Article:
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(Nairobi)

Lusaka

The Catholic Church today emphatically rejected the National Constitutional Conference (NCC) Act, saying it could not deliver a people-driven Constitution.

“Can the NCC Act, in its current form, deliver a new constitution that will be embraced as legitimate by the people of Zambia, and stand the test of time? The answer is no! This is because the Act, as many groups have pointed, is fundamentally flawed,” the Church said.

In a statement read to the press in Lusaka by Arcbhishop Telesphore Mpundu, President of Zambia Episcopal Conference, the Church said its members would only sit in the NCC if the law was revised.

The church also rejected calls that those who are aggrieved should take their grievances to the Conference. “What is being overlooked is that the NCC Act will not be on the menu at the Conference. By the time the NCC starts to meet, the members of the NCC will have made a solemn oath to abide by the Act. Is it not logical, therefore, that the time to re-look at the Act is now rather than later?”

The bishops raised five objections to the NCC Act. First, the law departs from the clear recommendation by the people that a new Constitution be written. It suggests that it will be up to the Conference to determine the need for a new Constitution.

Secondly, of the expected 502 delegates to the Conference, 337 are politicians and government-related participants, the church said. Many other stakeholders will be shut out.In addition, the law provides for wide classes of participants without specifying how they will be chosen.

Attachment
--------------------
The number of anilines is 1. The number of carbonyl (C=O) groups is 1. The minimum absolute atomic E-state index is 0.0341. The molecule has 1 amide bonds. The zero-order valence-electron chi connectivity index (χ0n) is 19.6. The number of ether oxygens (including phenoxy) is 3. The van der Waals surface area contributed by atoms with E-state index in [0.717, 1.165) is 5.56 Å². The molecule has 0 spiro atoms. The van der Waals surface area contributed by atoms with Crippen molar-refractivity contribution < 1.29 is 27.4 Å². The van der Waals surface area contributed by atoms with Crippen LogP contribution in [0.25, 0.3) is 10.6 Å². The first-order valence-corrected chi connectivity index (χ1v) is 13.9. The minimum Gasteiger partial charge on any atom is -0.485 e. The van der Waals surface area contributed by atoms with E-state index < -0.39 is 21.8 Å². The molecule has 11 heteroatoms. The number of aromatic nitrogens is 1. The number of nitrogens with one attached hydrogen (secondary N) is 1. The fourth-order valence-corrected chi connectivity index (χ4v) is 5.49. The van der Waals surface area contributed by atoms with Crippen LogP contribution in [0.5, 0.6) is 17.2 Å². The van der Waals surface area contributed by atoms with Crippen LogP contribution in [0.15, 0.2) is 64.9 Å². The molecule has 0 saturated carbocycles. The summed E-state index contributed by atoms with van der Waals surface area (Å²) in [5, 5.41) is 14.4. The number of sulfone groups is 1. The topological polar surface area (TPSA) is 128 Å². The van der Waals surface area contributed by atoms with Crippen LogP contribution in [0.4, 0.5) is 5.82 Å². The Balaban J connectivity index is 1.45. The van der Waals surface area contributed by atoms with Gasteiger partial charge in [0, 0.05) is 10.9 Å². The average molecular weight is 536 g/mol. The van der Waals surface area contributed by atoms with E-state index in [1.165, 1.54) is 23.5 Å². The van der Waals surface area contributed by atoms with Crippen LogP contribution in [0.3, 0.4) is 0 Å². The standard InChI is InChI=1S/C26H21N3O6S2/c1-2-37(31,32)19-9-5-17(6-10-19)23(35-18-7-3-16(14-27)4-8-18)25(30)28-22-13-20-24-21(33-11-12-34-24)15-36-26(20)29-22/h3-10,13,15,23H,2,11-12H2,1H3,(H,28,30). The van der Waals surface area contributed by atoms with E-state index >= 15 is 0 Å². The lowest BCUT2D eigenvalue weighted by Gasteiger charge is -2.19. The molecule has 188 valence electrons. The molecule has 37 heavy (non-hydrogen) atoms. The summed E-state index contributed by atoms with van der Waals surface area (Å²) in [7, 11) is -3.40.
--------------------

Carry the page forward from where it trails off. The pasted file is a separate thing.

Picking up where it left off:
The third objection is that the Act gives sweeping powers to the Conference that, in the light of the same skewed composition, can undo the basic demands of the people in the past 20 years.

Fourthly, the Church expressed fears that the role of Parliament as provided for in the NCC Act could lead to mere amendments to the current Constitution, ainstead of writing of a new one. “The NCC Act brings back parliament to play a role even before the referendum. Given the number of times parliament has failed us, this should be looked at again.”

Finally, the law gives the President a “blank cheque” to dissolve the Conference if he deems it necessary, or extend its lifespan for as long as he wishes.

“Given the serious problems that have been cited regarding the Act, it means that if the NCC is forced to go ahead without attending to the issues referred to here, then the outcome will lack legitimacy. Legitimacy can only be achieved through consensus,” the bishops said.

“If these contentious issues are thoroughly dealt with, we shall only be too happy to participate in the Conference. If, however, this fails, then we reserve the right to stay away from the Conference. We do not want to give legitimacy to a process which lacks proper consensus,” they added.

Source: Catholic Information Service for Africa

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